Monday, April 6, 2009

Louise Toner Deegan, June 22, 1918

State of New York
Department of Health of the City of New York
Bureau of Records
Standard Certificate of Death
Register No. 13791
1. Place of Death
Borough of Brooklyn
Name of Institution: St. Mary’s Hospital
2. Full Name: Louise Deegan
3. Sex: Female
4. Color or Race: White
5. [Marital Condition]: Married
6. Date of Birth [blank]
7. Age: 51 yrs 1 mos
8. Occupation
a) Trade, profession, or particular kind of work: Housewife
b) General nature of industry…: [blank]
9. Birthplace: US
a) How long in US: Life
b) How long resident in City of New York: Life
10. Name of Father: Richard Toner
11. Birthplace of Father: Ireland
12. Maiden Name of Mother: Mary Cullen
13. Birthplace of Mother: Ireland
14. Special Information
Former or usual residence: 391 Baltic St.
Where was disease contracted, if not at place of death: 391 Baltic St.
15. Date of Death: June 22, 1918
16. I hereby certify that the foregoing particulars (Nos. 1 to 15 inclusive) are correct as near as the same can be ascertained, and I further certify that deceased was admitted to this institution on June 15, 1918, that I last saw her alive on the 22 day of June 1918, about 11:45 o’clock AM, and that I am unable to state definitely the cause of death; the diagnosis during her last illness was Chronic Endocarditis (aortic regurgitation) secondary anemia. Duration: [blank]
Contributory: carcinoma of the uterus. Duration [blank]
Witness my hand this 22 day of June, 1918
Signature: John Loughlin, MD
House Physician
17. [Autopsy – blank]
18. Place of Burial
Holy Cross Cemetery
Date of Burial
June 24, 1918
19. Undertaker
Henry J. Flood
297 Van Brunt Street
To Undertakers
1. No burial permit can be obtained without a proper certificate
2. Certificates must be written throughout in black ink.
3. No certificate will be accepted which is mutilate, illegible, inaccurate, or any portion of which has been erased, interlined, corrected, or altered, as all such changes impair its value as a public record.
I hereby certify that I have been employed as undertaker by Julia Mullvaney [sic], the sister of deceased. This statement is made to obtain a permit for the burial or cremation of the remains of deceased Louise Deegan.
Signature Henry J. Flood

The above is my transcription of the death certificate of Louise Toner Deegan, Julia Toner Mulvaney's older sister, which arrived today. (So did that of Elizabeth Toner Loughlin Renehan, but as Julia figures more prominently here, I took the time to transcribe this one first.) Interestingly, though Louise should be about 10 years older than Julia, the age given here is closer to Julia's own age. It's off by just about exactly 10 years from the age attributed to the Louisa Toner who was a child in 1860 and a young teenager in 1870.

I'd been hoping to find out Louise's husband's name - I shouldn't be referring to my great-great-great-uncle as Mr. Deegan, now should I? - but it seems that, though Mr. Deegan was still alive (Louise is listed as "married"), it was Louise's younger sister, our Julia Toner Mulvaney, who "employed as undertaker" Henry Flood. (I know I've come across the name Henry Flood before, but it looks like the Mulvaneys always used the Redmond Brothers as their undertaker, so I'm not at all sure why I know this name.) You have to wonder why it was little sister Julia - who, after all, was busy raising quite a few kids, one with disabilities, while, as far as I know, Louise and Mr. Deegan had none. She was not yet widowed - Patrick would live for just more than a year from this date - but since diabetes is not generally a rapid onset type of death, I'd imagine she had numerous kids, 1 disabled, was potentially still raising her sister Mrs. Murphy's kids (I'd guess that sister was Mary, though there's also this Judith we know little about in the Toner family, but we have no way of knowing yet), and had a sick husband. And had just lost her big sister. Julia doesn't quite seem the ideal person to have been put in a position of responsibility here - but somebody's gotta do it.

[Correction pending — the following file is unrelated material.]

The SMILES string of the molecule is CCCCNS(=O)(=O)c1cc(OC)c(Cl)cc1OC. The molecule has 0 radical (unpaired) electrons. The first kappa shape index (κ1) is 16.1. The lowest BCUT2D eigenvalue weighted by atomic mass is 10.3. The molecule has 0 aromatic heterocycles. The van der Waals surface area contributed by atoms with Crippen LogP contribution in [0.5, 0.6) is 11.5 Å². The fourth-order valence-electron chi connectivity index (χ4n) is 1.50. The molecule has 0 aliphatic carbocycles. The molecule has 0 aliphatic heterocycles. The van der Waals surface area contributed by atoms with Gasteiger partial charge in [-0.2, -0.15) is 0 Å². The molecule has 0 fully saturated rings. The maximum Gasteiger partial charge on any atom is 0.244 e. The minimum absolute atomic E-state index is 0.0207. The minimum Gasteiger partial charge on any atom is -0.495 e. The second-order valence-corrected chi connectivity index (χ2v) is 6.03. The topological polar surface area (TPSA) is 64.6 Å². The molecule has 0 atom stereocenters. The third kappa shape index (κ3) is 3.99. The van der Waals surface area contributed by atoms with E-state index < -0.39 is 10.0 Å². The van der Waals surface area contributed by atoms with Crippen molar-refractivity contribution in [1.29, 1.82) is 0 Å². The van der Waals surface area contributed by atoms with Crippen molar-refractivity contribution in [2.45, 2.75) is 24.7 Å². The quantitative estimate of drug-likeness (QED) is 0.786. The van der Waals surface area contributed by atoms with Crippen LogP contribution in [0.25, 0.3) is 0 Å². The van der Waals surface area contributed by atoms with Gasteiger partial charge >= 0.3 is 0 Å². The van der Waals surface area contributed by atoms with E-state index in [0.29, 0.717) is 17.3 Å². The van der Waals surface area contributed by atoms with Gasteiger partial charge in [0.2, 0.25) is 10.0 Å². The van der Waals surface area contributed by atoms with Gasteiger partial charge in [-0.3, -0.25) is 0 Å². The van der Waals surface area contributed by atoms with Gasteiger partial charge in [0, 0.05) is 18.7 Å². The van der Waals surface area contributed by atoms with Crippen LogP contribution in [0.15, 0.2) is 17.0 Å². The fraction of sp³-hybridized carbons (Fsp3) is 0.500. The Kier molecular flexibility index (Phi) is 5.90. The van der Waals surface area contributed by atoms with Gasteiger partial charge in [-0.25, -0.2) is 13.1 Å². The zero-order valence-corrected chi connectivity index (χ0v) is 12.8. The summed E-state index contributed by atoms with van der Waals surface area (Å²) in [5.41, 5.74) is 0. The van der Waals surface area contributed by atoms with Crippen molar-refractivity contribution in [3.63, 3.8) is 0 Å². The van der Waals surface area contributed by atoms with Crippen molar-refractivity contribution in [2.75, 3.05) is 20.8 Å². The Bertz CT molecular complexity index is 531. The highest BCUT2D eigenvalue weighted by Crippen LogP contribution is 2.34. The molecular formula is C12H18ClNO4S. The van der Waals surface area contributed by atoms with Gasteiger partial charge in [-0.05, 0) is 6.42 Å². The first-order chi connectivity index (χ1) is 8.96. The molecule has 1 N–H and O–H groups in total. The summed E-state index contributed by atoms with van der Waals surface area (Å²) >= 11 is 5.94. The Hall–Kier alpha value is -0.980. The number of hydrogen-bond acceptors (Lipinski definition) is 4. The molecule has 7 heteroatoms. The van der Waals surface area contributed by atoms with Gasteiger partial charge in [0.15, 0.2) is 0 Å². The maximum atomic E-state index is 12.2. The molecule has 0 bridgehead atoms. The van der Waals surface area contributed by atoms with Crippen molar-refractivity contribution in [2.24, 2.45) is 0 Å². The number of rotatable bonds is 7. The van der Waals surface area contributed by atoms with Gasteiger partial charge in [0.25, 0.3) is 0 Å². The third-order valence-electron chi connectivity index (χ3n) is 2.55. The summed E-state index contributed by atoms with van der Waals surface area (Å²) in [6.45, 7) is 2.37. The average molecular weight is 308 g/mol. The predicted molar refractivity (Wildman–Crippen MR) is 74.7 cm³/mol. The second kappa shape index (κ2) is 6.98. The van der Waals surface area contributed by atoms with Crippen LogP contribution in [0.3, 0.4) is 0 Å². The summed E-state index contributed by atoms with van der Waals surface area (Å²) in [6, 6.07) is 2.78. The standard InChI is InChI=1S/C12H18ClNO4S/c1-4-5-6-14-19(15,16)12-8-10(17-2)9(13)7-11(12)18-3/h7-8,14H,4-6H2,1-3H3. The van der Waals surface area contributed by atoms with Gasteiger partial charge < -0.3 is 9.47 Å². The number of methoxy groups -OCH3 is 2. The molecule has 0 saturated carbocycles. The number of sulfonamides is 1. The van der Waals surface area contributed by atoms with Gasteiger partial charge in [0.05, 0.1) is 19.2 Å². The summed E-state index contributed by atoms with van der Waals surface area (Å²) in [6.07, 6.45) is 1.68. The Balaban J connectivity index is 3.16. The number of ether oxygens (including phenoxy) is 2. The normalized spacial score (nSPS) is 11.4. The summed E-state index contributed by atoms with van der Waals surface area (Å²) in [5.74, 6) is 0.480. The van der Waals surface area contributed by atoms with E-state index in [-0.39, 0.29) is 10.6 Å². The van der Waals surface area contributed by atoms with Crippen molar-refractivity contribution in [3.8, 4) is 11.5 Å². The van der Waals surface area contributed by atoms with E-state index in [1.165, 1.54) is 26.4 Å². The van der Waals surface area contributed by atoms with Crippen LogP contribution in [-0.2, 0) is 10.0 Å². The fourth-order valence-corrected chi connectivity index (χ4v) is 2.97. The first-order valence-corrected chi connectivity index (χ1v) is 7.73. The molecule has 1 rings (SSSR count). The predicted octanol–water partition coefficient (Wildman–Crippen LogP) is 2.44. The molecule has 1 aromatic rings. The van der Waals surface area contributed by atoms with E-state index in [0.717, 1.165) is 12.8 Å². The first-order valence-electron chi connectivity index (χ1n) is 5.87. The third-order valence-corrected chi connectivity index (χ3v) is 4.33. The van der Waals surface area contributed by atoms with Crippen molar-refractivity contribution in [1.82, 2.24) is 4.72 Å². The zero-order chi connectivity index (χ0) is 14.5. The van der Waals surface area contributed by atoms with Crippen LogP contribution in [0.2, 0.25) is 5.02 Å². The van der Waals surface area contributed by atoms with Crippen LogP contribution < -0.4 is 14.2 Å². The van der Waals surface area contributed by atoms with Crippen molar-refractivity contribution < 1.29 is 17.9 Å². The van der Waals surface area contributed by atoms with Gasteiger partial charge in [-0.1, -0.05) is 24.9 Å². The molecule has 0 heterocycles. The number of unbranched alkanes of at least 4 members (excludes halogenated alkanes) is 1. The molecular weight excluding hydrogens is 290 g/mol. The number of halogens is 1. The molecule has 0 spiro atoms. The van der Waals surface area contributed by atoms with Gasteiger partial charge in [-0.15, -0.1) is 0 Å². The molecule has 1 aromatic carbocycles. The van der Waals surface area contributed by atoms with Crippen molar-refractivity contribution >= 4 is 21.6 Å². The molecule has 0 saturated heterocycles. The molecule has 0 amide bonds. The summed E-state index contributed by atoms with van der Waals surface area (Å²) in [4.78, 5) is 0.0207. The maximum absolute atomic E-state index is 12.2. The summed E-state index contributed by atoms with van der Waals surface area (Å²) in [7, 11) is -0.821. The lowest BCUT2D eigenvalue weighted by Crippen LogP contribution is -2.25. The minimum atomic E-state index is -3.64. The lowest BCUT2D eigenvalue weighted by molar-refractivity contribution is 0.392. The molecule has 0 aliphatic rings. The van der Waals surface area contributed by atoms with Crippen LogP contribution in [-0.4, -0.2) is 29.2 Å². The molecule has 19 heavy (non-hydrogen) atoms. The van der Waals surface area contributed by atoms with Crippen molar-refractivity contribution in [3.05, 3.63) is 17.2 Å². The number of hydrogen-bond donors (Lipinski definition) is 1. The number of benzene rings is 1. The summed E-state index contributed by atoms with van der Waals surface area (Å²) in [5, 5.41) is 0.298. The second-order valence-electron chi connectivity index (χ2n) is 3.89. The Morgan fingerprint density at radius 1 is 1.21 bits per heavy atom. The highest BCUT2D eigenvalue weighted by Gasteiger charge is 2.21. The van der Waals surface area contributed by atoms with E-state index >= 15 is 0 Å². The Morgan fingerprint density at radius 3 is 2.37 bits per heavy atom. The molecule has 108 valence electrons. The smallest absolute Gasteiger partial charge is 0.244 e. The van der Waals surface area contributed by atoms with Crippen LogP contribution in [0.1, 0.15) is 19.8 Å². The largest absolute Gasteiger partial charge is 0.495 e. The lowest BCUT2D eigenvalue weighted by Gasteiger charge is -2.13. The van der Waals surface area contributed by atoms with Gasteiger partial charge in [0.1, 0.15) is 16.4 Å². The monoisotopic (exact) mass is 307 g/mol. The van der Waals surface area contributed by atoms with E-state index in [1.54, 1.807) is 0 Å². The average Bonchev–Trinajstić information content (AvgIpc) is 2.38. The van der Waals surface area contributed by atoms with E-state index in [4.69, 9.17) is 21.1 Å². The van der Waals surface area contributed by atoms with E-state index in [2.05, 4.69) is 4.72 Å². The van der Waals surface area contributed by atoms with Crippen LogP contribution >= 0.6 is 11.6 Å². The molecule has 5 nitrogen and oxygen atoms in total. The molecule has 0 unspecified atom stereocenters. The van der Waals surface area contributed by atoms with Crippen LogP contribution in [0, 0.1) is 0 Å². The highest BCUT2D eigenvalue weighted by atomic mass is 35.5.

I do wonder where Mr. Deegan was. Could "married" have been a mistake; maybe she was widowed? Could he, too, have been sick, injured, or disabled? Were they estranged? Or was he so distraught over the loss of his wife that he needed someone else to take care of the arrangements? (I wish I knew this guy's name before I began speculating on his psychological condition.)

Louise died of Chronic Endocarditis, an inflammation of the heart. She also had uterine cancer.

Elizabeth Toner Loughlin Renehan's DC is up next, but it might not be until after Easter, as I'm heading home after work tomorrow.

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